I have done the same split (though not with a 2Htd clone) and found the same to be true. I'd be shocked if they weren't the same strain.
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can i drink this? I mean. Im gunna. But is it fine?
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it's not a barley wine. it's an ale.
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Old 03-04-2013, 06:47 PM   #8
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OP,
Just wondering why the Scottish yeast needed to be 55-62?. In fact WL does not recommend it go below 62. I just used wlp028 Edinburgh Scottish Ale Yeast, and it was pumping along fine until my house temp got a little cold and it seems like it came to a halt. I raised my home temp to 68 and it started back up again. Just wondering? I have used Cali V extensively in my Ipa's and enjoy good results. I don't find it sulfury while fermenting as some others have though.

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Old 03-04-2013, 06:54 PM   #9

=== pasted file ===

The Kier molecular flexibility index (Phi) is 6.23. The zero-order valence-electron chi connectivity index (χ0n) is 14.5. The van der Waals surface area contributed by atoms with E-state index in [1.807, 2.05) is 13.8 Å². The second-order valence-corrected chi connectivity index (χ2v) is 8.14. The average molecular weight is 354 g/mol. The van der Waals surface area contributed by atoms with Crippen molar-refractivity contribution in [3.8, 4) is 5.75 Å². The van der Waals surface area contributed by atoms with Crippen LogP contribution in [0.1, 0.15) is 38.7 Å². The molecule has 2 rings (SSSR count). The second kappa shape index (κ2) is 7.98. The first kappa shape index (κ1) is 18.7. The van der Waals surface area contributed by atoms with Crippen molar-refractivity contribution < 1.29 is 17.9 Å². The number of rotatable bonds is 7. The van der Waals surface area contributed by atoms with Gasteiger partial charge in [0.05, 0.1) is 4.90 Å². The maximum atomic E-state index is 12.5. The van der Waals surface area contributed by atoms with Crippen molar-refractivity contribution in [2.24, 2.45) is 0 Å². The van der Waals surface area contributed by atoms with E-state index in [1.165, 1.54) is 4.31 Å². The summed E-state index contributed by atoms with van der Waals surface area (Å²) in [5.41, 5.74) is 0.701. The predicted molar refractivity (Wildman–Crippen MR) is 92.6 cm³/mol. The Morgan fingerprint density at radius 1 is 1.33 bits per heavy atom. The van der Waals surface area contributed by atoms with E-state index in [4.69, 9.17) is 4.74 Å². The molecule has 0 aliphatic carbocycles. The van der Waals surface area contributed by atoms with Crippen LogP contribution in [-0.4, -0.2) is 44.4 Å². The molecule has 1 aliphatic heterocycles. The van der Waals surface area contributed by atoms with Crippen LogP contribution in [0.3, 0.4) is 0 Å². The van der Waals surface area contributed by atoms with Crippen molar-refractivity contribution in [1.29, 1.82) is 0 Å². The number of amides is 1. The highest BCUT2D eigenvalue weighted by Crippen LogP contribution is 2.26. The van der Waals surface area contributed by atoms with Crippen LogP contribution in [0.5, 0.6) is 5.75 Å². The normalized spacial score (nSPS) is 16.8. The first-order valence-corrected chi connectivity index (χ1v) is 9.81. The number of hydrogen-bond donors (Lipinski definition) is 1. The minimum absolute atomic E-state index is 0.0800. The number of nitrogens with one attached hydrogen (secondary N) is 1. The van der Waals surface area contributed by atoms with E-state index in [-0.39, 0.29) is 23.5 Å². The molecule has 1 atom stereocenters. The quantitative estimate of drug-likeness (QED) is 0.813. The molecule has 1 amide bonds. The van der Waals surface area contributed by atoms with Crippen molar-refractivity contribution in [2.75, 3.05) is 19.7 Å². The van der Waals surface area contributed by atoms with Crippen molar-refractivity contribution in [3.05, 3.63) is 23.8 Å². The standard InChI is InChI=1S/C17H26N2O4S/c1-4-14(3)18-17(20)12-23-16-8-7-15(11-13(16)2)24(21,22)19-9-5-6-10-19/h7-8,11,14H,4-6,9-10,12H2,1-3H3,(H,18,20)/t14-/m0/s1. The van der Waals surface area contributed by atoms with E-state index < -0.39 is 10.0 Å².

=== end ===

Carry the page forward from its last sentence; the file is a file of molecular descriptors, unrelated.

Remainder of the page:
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OP,
Just wondering why the Scottish yeast needed to be 55-62?. In fact WL does not recommend it go below 62. I just used wlp028 Edinburgh Scottish Ale Yeast, and it was pumping along fine until my house temp got a little cold and it seems like it came to a halt. I raised my home temp to 68 and it started back up again. Just wondering? I have used Cali V extensively in my Ipa's and enjoy good results. I don't find it sulfury while fermenting as some others have though.

The Scottish strain (wlp28 or wy1728) can get pretty buttery when it's too warm. WL's recommended temps are usually pretty conservative when compared to Wy's equivalents. IME, the best way to handle this strain is to start cool, say 56-58 and then as fermentation slows, raise it 8-10 degrees to keep the yeast going and to allow them to clean up any diacetyl they may have produced.
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can i drink this? I mean. Im gunna. But is it fine?
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it's not a barley wine. it's an ale.
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Have you seen the price of ketchup lately? And I'm not talking Heinz.
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Old 03-06-2013, 09:01 PM   #10
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Yep. By definition the style should be akin to good BBQ. Low and slow. Super clean ferment.